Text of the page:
Tuesday, December 11, 2018
Abandoning Predictions by Kevin Bennardo,
"Analytical documents are a hallmark of the law school legal writing curriculum and of the practice of law. In these documents, the author usually applies a body of law to a set of facts and reaches a conclusion. Oftentimes, that conclusion is phrased as a prediction (“The court is likely to find…”), and many academics even refer to analytical documents as “predictive” document types. If that describes you, this Essay's goal is to convince you to change your ways.
Simply put, there is a difference between conducting a legal analysis and predicting the outcome of a legal dispute. If the author of an analytical document has only conducted a legal analysis, they have no business claiming that they can predict the outcome of the dispute. That distinction should be recognized in the teaching of analytical document genres and should be conveyed by legal professionals in their communication of legal analyses."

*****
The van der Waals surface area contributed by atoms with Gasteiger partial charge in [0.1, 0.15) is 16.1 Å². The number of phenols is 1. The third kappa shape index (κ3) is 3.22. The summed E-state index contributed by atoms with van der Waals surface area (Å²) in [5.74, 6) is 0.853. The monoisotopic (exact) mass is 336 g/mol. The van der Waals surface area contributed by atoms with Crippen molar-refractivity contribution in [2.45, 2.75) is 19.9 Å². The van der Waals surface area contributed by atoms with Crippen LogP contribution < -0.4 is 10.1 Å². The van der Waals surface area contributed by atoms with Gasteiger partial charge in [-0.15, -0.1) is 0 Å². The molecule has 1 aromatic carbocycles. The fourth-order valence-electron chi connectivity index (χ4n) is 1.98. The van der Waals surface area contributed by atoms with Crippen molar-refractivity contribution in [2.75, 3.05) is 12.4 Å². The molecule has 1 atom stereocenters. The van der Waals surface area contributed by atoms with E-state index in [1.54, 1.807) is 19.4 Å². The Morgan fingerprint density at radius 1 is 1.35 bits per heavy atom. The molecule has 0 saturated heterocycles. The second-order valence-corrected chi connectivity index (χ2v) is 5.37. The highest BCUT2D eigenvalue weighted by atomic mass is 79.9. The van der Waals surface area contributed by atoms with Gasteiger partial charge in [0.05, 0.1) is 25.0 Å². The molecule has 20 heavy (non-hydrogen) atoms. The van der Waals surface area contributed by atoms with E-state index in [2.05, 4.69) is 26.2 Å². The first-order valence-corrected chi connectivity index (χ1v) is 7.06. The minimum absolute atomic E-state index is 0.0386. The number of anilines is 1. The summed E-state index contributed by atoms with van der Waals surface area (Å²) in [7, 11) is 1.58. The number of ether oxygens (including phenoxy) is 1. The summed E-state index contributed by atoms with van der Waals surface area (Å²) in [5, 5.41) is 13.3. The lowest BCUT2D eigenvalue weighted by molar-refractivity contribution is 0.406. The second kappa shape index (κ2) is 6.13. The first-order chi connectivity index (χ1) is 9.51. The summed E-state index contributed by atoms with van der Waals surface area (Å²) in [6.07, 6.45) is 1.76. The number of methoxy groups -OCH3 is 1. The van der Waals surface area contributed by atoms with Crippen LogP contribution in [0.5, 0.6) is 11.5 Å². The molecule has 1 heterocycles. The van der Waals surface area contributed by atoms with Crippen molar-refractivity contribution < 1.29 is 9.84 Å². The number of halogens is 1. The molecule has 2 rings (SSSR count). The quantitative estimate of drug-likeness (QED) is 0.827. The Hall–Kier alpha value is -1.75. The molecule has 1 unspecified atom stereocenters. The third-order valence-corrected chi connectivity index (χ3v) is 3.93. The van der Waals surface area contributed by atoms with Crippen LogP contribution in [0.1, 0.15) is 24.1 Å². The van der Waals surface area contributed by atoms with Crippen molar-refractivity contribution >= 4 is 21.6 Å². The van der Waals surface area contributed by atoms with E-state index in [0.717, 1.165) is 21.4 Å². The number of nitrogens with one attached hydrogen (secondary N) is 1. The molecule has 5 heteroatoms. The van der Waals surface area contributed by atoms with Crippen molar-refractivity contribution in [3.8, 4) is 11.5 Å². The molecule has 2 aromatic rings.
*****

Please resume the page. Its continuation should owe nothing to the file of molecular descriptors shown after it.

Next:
Great point! There is a significant difference between analysis and prediction. Ignoring this distinction is another area that comes under cognitive biases.